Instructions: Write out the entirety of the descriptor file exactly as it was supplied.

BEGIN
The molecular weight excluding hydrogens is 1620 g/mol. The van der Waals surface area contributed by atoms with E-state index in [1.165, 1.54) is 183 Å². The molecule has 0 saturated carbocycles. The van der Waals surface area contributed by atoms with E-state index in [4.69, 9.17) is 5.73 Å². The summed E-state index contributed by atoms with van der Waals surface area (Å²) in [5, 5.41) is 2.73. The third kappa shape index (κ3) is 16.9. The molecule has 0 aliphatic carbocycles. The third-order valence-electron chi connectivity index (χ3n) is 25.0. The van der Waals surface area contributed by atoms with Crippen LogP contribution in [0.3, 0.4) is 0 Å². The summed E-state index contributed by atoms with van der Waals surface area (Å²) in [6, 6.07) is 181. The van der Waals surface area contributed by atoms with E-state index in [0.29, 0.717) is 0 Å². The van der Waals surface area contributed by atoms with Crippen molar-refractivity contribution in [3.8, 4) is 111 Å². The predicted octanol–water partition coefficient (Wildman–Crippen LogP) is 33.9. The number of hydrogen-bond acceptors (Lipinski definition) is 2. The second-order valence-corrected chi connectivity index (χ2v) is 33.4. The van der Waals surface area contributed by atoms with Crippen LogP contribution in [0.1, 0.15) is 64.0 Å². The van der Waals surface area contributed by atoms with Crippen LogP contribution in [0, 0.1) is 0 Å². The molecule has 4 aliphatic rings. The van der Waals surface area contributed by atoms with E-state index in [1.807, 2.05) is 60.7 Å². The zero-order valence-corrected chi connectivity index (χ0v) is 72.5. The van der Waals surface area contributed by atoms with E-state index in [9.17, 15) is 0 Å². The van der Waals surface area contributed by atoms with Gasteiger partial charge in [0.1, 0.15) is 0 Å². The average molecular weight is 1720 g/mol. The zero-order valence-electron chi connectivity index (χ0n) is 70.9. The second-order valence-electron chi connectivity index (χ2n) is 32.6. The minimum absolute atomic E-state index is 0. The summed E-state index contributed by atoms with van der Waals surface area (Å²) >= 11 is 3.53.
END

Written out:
The molecular weight excluding hydrogens is 1620 g/mol. The van der Waals surface area contributed by atoms with E-state index in [1.165, 1.54) is 183 Å². The molecule has 0 saturated carbocycles. The van der Waals surface area contributed by atoms with E-state index in [4.69, 9.17) is 5.73 Å². The summed E-state index contributed by atoms with van der Waals surface area (Å²) in [5, 5.41) is 2.73. The third kappa shape index (κ3) is 16.9. The molecule has 0 aliphatic carbocycles. The third-order valence-electron chi connectivity index (χ3n) is 25.0. The van der Waals surface area contributed by atoms with Crippen LogP contribution in [0.3, 0.4) is 0 Å². The summed E-state index contributed by atoms with van der Waals surface area (Å²) in [6, 6.07) is 181. The van der Waals surface area contributed by atoms with E-state index in [0.29, 0.717) is 0 Å². The van der Waals surface area contributed by atoms with Crippen molar-refractivity contribution in [3.8, 4) is 111 Å². The predicted octanol–water partition coefficient (Wildman–Crippen LogP) is 33.9. The number of hydrogen-bond acceptors (Lipinski definition) is 2. The second-order valence-corrected chi connectivity index (χ2v) is 33.4. The van der Waals surface area contributed by atoms with Crippen LogP contribution in [0.1, 0.15) is 64.0 Å². The van der Waals surface area contributed by atoms with Crippen LogP contribution in [0, 0.1) is 0 Å². The molecule has 4 aliphatic rings. The van der Waals surface area contributed by atoms with E-state index in [1.807, 2.05) is 60.7 Å². The zero-order valence-corrected chi connectivity index (χ0v) is 72.5. The van der Waals surface area contributed by atoms with E-state index in [9.17, 15) is 0 Å². The van der Waals surface area contributed by atoms with Gasteiger partial charge in [0.1, 0.15) is 0 Å². The average molecular weight is 1720 g/mol. The zero-order valence-electron chi connectivity index (χ0n) is 70.9. The second-order valence-electron chi connectivity index (χ2n) is 32.6. The minimum absolute atomic E-state index is 0. The summed E-state index contributed by atoms with van der Waals surface area (Å²) >= 11 is 3.53.